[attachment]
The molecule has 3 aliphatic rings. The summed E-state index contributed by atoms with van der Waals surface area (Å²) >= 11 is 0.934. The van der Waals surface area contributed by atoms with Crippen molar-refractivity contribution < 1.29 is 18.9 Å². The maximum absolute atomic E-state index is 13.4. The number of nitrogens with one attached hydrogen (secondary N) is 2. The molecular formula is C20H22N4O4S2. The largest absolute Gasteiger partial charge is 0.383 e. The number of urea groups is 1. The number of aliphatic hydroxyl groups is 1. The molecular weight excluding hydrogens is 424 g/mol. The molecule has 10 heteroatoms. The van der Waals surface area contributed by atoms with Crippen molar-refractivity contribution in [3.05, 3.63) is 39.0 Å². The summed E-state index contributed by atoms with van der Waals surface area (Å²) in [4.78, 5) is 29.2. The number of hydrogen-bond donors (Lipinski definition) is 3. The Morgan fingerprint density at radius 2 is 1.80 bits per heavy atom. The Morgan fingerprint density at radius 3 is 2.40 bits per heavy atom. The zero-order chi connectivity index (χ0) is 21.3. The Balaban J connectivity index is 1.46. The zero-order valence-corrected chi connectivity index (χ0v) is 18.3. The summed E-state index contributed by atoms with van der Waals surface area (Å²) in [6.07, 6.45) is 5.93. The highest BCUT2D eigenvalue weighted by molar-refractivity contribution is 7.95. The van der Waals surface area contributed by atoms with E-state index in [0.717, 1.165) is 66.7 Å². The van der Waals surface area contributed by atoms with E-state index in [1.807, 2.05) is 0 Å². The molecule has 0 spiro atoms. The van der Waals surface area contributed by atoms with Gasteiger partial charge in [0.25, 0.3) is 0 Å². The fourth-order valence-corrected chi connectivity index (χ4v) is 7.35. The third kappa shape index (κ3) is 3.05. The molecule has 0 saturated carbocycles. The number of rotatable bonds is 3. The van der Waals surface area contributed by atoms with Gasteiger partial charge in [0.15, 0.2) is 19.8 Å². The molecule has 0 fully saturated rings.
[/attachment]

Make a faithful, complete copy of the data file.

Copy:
The molecule has 3 aliphatic rings. The summed E-state index contributed by atoms with van der Waals surface area (Å²) >= 11 is 0.934. The van der Waals surface area contributed by atoms with Crippen molar-refractivity contribution < 1.29 is 18.9 Å². The maximum absolute atomic E-state index is 13.4. The number of nitrogens with one attached hydrogen (secondary N) is 2. The molecular formula is C20H22N4O4S2. The largest absolute Gasteiger partial charge is 0.383 e. The number of urea groups is 1. The number of aliphatic hydroxyl groups is 1. The molecular weight excluding hydrogens is 424 g/mol. The molecule has 10 heteroatoms. The van der Waals surface area contributed by atoms with Crippen molar-refractivity contribution in [3.05, 3.63) is 39.0 Å². The summed E-state index contributed by atoms with van der Waals surface area (Å²) in [4.78, 5) is 29.2. The number of hydrogen-bond donors (Lipinski definition) is 3. The Morgan fingerprint density at radius 2 is 1.80 bits per heavy atom. The Morgan fingerprint density at radius 3 is 2.40 bits per heavy atom. The zero-order chi connectivity index (χ0) is 21.3. The Balaban J connectivity index is 1.46. The zero-order valence-corrected chi connectivity index (χ0v) is 18.3. The summed E-state index contributed by atoms with van der Waals surface area (Å²) in [6.07, 6.45) is 5.93. The highest BCUT2D eigenvalue weighted by molar-refractivity contribution is 7.95. The van der Waals surface area contributed by atoms with E-state index in [0.717, 1.165) is 66.7 Å². The van der Waals surface area contributed by atoms with E-state index in [1.807, 2.05) is 0 Å². The molecule has 0 spiro atoms. The van der Waals surface area contributed by atoms with Gasteiger partial charge in [0.25, 0.3) is 0 Å². The fourth-order valence-corrected chi connectivity index (χ4v) is 7.35. The third kappa shape index (κ3) is 3.05. The molecule has 0 saturated carbocycles. The number of rotatable bonds is 3. The van der Waals surface area contributed by atoms with Gasteiger partial charge in [0.15, 0.2) is 19.8 Å². The molecule has 0 fully saturated rings.